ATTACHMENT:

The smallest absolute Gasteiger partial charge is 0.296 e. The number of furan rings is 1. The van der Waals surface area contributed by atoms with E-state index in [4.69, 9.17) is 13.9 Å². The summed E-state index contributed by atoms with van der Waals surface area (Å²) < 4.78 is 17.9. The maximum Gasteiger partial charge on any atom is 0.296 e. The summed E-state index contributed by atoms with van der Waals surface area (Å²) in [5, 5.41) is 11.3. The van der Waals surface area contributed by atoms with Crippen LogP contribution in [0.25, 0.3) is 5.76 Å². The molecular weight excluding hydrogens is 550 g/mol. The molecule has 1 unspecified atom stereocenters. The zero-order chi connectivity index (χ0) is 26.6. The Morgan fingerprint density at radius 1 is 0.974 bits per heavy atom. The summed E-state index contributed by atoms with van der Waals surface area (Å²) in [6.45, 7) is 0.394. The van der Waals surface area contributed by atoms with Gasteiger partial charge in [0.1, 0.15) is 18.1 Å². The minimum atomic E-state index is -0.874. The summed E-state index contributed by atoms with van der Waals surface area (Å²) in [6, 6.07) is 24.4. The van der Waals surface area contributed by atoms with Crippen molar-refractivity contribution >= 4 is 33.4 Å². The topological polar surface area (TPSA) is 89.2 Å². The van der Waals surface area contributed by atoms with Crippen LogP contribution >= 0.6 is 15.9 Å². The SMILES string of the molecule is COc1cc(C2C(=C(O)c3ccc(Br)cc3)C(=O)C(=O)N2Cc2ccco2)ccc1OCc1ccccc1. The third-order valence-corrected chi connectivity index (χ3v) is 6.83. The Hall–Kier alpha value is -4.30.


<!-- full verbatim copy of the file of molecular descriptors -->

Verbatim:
The smallest absolute Gasteiger partial charge is 0.296 e. The number of furan rings is 1. The van der Waals surface area contributed by atoms with E-state index in [4.69, 9.17) is 13.9 Å². The summed E-state index contributed by atoms with van der Waals surface area (Å²) < 4.78 is 17.9. The maximum Gasteiger partial charge on any atom is 0.296 e. The summed E-state index contributed by atoms with van der Waals surface area (Å²) in [5, 5.41) is 11.3. The van der Waals surface area contributed by atoms with Crippen LogP contribution in [0.25, 0.3) is 5.76 Å². The molecular weight excluding hydrogens is 550 g/mol. The molecule has 1 unspecified atom stereocenters. The zero-order chi connectivity index (χ0) is 26.6. The Morgan fingerprint density at radius 1 is 0.974 bits per heavy atom. The summed E-state index contributed by atoms with van der Waals surface area (Å²) in [6.45, 7) is 0.394. The van der Waals surface area contributed by atoms with Gasteiger partial charge in [0.1, 0.15) is 18.1 Å². The minimum atomic E-state index is -0.874. The summed E-state index contributed by atoms with van der Waals surface area (Å²) in [6, 6.07) is 24.4. The van der Waals surface area contributed by atoms with Crippen molar-refractivity contribution >= 4 is 33.4 Å². The topological polar surface area (TPSA) is 89.2 Å². The van der Waals surface area contributed by atoms with Crippen LogP contribution >= 0.6 is 15.9 Å². The SMILES string of the molecule is COc1cc(C2C(=C(O)c3ccc(Br)cc3)C(=O)C(=O)N2Cc2ccco2)ccc1OCc1ccccc1. The third-order valence-corrected chi connectivity index (χ3v) is 6.83. The Hall–Kier alpha value is -4.30.